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Chicago: The S.J. Clarke Publishing Company

Page 147

JOHN H. KINCAID, who carries on general farming and is also engaged in the breeding and raising of fine horses, was born July 9, 1848, on the family homestead where he now resides, his father being John Kennedy Kincaid, who is represented on another page of this volume. Our subject supplemented his education privileges by study in the North Sangamon Academy, which is located about a quarter of a mile west of his present home. He continued upon the old homestead farm with his parents until twenty-eight years of age, when he was married and went to a home of his own, removing to a farm near Irish Grove, where he continued his residence for seven years. On the expiration of that period he bought the old home place, built a new residence thereon, also a good barn and, in fact, has added many other modern structures and equipments, so that the farm is supplied with all the accessories found upon a model farm of the twentieth century. He is engaged in the raising of standard bred trotting horses and has bred the following: Twillmo, with a record of 2:17; Rodney Corbitt, 2:29; Frances Corbitt, 2:20; Carol Almar, 2:30; and Lina Prue, 2:19; and he also owns Guy Corbitt, No. 11726. He held a sale of thirty-two head of his fine horses on the 14th of September, 1904.

On the 20th of February, 1878, Mr. Kincaid was married to Miss Ella Culver, a daughter of John and Elizabeth Culver, who were natives of Menard county and are now deceased. Mr. and Mrs. Kincaid have two children: James Earle, born October 9, 1880; and John Kennedy, born December 29, 1885.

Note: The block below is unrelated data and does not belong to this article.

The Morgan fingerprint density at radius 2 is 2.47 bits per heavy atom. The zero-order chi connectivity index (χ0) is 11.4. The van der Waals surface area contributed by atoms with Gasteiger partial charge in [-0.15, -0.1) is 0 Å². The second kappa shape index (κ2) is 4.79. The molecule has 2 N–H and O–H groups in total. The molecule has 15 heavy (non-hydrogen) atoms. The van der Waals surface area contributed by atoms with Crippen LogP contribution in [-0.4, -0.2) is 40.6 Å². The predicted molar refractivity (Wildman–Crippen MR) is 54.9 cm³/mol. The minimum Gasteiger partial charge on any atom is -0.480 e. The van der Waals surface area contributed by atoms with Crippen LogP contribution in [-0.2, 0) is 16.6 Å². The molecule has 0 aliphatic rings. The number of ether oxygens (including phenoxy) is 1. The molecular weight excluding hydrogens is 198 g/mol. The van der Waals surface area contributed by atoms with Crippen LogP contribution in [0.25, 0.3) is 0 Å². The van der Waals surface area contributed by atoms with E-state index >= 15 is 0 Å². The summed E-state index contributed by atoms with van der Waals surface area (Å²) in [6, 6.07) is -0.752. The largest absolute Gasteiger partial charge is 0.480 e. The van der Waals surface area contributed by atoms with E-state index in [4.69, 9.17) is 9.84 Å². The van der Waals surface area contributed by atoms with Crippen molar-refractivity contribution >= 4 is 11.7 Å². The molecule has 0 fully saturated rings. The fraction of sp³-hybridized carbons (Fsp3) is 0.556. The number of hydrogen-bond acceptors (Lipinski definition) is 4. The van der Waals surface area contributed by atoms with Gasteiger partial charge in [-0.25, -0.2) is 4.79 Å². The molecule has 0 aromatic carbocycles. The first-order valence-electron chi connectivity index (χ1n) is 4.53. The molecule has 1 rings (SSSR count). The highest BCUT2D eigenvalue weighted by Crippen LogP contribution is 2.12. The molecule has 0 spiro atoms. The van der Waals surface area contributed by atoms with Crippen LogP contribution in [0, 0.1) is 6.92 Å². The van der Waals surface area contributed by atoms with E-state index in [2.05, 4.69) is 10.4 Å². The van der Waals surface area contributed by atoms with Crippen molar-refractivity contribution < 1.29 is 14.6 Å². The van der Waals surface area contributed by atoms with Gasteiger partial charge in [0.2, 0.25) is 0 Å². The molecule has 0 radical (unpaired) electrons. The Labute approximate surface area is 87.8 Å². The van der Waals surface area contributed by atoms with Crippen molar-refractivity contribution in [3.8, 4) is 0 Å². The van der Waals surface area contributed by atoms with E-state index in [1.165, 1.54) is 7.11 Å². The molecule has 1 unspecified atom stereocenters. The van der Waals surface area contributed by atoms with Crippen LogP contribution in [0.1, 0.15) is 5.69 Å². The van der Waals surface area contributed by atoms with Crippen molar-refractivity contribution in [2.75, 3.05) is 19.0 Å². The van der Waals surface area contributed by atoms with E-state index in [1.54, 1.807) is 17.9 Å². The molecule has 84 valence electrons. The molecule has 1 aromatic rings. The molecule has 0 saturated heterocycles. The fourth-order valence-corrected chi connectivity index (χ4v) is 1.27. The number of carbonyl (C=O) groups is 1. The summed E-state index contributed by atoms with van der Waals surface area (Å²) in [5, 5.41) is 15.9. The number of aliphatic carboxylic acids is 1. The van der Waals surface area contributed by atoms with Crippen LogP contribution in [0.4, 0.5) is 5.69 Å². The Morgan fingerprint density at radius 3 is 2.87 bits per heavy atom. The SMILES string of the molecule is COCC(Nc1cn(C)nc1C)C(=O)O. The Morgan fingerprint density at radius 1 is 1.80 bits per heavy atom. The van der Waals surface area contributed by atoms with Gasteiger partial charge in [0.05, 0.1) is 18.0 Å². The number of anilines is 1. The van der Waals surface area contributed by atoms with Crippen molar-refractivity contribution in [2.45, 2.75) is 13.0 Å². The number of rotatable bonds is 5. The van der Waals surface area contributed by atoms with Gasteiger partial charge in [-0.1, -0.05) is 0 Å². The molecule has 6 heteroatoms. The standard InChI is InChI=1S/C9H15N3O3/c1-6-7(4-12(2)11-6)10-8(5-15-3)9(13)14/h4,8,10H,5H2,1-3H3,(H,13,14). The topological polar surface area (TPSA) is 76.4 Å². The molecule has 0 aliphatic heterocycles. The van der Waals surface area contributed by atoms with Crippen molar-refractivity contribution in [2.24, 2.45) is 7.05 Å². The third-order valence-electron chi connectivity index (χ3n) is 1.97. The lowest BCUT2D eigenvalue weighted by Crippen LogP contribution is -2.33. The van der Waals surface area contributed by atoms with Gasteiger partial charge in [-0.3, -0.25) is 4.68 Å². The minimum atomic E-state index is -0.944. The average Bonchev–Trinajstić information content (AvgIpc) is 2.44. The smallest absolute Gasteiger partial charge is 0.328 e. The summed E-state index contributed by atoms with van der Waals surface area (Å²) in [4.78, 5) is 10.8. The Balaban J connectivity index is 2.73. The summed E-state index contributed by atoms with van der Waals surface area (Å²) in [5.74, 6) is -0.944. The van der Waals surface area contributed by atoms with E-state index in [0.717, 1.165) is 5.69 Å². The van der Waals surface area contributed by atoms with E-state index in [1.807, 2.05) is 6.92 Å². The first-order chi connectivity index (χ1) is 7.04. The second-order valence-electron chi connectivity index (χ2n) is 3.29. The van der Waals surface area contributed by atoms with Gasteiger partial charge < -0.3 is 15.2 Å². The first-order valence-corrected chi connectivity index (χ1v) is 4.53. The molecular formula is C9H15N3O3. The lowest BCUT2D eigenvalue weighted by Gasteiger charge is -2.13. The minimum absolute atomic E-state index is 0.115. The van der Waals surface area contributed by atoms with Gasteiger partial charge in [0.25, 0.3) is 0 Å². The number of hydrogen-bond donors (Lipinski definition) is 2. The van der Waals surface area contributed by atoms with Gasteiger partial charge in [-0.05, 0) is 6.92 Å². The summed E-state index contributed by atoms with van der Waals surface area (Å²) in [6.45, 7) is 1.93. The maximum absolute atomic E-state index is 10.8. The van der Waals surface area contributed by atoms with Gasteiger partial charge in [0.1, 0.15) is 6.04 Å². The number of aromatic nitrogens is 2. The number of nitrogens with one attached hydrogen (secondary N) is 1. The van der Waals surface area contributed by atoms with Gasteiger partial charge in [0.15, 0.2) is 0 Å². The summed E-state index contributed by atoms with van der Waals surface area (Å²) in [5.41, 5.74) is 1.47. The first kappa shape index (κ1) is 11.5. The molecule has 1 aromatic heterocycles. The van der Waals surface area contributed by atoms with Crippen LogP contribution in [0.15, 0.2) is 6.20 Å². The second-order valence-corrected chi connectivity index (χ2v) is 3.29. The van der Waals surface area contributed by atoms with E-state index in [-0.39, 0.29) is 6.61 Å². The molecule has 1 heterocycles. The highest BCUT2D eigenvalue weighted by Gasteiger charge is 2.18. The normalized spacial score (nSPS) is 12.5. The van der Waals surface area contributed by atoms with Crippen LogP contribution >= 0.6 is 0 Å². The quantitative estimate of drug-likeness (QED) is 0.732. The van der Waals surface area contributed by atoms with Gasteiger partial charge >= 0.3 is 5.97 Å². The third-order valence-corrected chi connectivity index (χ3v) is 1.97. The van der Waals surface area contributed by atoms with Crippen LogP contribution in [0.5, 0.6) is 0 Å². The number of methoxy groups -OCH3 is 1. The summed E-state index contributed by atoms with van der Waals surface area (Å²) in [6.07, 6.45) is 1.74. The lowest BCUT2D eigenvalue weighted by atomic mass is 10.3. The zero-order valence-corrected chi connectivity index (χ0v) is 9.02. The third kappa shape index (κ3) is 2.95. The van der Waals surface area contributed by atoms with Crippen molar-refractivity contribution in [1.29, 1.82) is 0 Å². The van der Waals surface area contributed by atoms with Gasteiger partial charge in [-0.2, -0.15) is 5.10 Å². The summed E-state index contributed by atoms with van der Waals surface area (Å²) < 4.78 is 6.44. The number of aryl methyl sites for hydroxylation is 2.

Mr. Kincaid was made a Mason at Greenview, July 4, 1871, and still affiliates with the blue lodge at that place, and with the chapter and commandery at Petersburg and the consistory and Mystic Shrine at Peoria. In his life he exemplifies the tenets and teachings of the order, conforming his relations with his fellow men to the principles of the craft. In politics he is a Republican but has always refused office. Himself and family are members of the Presbyterian church and he has for a number of years been a ruling elder. Mr. Kincaid is now comfortably situated on a vary fine farm of six hundred acres, well improved, and his property is the visible evidence of his life of enterprise, diligence and perseverance.

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